What the blurb says: “Any mystery connoisseur worth their salt knows that whether it’s being used as a villain’s nefarious weapon or keeping their favourite detectives going, food plays a major role in the genre.
From the comforting breakfast cuisines of Arthur Conan Doyle’s Mrs Hudson to the poison-laced meals of Agatha Christie’s fictional victims, food not only provides major plot twists but also defines characters.
Considering how intertwined food and murder fiction are, Mystery Writers of America presents The Mystery Writers of America Cookbook: Wickedly Good Meals and Desserts to Die For edited by Kate White – former editor in chief of Cosmopolitan and New York Times best-selling author of the Bailey Weggins mystery series.”
Okay, so I don’t usually review cookbooks, but as you can tell from the title, this one is a little different! With over a hundred different recipes in the book – some based on author’s favourites and others their character’s usual choices – there’s some really yummy (and unusual) recipes to try.
You can learn how to make Harlan Coben’s ‘Myron’s Crabmeat Dip’, Frankie Y. Bailey’s ‘Whole Wheat Wild Blueberry Lemon Pecan Muffins’ (which sound amazing), and David Housewright’s ‘Corn Chowder’ (I love corn chowder). There’s even a ‘special guest’ recipe from Richard Castle (the detective character in ABC’s hit TV show – CASTLE) – for the very apt ‘Morning-After Hotcakes’.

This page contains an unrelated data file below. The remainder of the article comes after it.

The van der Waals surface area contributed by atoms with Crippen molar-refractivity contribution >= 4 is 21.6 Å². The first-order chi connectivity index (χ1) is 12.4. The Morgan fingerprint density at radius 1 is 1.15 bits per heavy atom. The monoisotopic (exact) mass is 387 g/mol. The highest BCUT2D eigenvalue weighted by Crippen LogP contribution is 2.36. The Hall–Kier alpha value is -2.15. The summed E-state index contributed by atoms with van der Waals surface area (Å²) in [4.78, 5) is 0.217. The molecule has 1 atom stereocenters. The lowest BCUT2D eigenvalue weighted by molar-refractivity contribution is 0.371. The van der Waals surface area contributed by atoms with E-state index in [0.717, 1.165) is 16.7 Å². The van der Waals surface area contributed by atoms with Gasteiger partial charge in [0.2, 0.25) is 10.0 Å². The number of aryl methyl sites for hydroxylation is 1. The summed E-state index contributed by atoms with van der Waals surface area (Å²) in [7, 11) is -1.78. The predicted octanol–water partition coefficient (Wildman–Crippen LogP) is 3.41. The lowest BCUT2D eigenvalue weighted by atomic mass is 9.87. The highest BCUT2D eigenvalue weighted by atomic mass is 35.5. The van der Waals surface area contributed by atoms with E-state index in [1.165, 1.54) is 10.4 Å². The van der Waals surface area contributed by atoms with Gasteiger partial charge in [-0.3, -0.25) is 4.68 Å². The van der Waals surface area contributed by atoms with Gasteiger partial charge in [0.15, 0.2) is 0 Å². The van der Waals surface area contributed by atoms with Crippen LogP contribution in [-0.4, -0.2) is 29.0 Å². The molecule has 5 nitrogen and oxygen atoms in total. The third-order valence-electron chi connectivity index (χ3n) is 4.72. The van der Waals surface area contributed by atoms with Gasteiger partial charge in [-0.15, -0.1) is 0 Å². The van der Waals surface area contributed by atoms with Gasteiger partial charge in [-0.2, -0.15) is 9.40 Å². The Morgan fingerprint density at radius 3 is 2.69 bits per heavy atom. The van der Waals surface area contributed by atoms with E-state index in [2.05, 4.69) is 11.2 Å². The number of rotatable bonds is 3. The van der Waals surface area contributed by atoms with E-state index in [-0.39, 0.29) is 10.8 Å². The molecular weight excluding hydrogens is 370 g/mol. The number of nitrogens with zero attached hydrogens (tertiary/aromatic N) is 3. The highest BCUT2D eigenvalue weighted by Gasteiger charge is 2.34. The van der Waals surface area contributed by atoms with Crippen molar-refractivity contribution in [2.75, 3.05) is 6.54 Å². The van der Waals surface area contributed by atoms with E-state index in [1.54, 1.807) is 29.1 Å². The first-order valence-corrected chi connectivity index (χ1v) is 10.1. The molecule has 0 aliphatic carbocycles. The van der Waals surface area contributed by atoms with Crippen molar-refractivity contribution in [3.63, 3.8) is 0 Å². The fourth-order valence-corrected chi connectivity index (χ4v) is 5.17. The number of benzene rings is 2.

For me a few recipes stand out above the rest …
Sue Grafton’s ‘Kinsey Millhone’s Famous Peanut Butter & Pickle Sandwich’ – this is a fabulously simple recipe, and includes peanut butter, yummy!
Kathy Reichs’ ‘Shrimp Scampi’ – this Southern seafood recipe looks amazing!
Linda Stasi’s ‘Mystery Baker: Original New York City Cheesecake – New York Cheesecake is my absolute favourite dessert, and this recipe is mouth-wateringly gorgeous!
And then there’s the drinks …
You can make like Peter James with what he refers to as his rocket fuel to kick off his evening writing – ‘The Peter James Vodka Martini Writing Special’ (complete with ‘twist’ and ‘olive’ variations).
Or opt for a ‘strong and silent’ option and take Lee Child’s ‘Coffee, Pot of One’ – a recipe that helps you brew the perfect coffee, and pick the perfect mug to drink it from.
Whichever you go for, The Mystery Writers of America Cookbook is a great, and rather different, recipe book to add to your collection. It includes a number of food related facts about mystery authors and their lead characters, and is beautifully presented with fantastic pictures of the food.
It makes me hungry just looking at it!